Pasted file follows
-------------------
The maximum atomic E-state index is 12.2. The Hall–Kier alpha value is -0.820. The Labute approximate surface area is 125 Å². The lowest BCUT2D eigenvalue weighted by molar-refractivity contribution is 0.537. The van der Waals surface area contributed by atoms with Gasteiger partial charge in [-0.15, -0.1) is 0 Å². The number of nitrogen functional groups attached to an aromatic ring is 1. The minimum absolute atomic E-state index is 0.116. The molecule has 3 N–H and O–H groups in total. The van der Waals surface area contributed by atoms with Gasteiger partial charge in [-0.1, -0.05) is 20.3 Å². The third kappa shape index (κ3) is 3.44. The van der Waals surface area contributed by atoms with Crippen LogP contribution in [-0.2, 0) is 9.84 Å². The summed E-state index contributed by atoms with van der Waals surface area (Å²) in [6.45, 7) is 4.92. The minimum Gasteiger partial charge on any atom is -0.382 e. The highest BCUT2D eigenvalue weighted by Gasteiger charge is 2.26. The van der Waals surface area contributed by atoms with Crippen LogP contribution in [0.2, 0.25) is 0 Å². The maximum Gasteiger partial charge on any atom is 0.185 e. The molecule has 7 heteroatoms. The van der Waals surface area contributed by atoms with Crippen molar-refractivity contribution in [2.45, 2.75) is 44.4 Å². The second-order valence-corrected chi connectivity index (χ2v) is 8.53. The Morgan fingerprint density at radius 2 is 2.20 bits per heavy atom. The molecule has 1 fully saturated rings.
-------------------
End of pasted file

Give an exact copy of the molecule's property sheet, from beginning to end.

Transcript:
The maximum atomic E-state index is 12.2. The Hall–Kier alpha value is -0.820. The Labute approximate surface area is 125 Å². The lowest BCUT2D eigenvalue weighted by molar-refractivity contribution is 0.537. The van der Waals surface area contributed by atoms with Gasteiger partial charge in [-0.15, -0.1) is 0 Å². The number of nitrogen functional groups attached to an aromatic ring is 1. The minimum absolute atomic E-state index is 0.116. The molecule has 3 N–H and O–H groups in total. The van der Waals surface area contributed by atoms with Gasteiger partial charge in [-0.1, -0.05) is 20.3 Å². The third kappa shape index (κ3) is 3.44. The van der Waals surface area contributed by atoms with Crippen LogP contribution in [-0.2, 0) is 9.84 Å². The summed E-state index contributed by atoms with van der Waals surface area (Å²) in [6.45, 7) is 4.92. The minimum Gasteiger partial charge on any atom is -0.382 e. The highest BCUT2D eigenvalue weighted by Gasteiger charge is 2.26. The van der Waals surface area contributed by atoms with Crippen LogP contribution in [0.2, 0.25) is 0 Å². The maximum Gasteiger partial charge on any atom is 0.185 e. The molecule has 7 heteroatoms. The van der Waals surface area contributed by atoms with Crippen molar-refractivity contribution in [2.45, 2.75) is 44.4 Å². The second-order valence-corrected chi connectivity index (χ2v) is 8.53. The Morgan fingerprint density at radius 2 is 2.20 bits per heavy atom. The molecule has 1 fully saturated rings.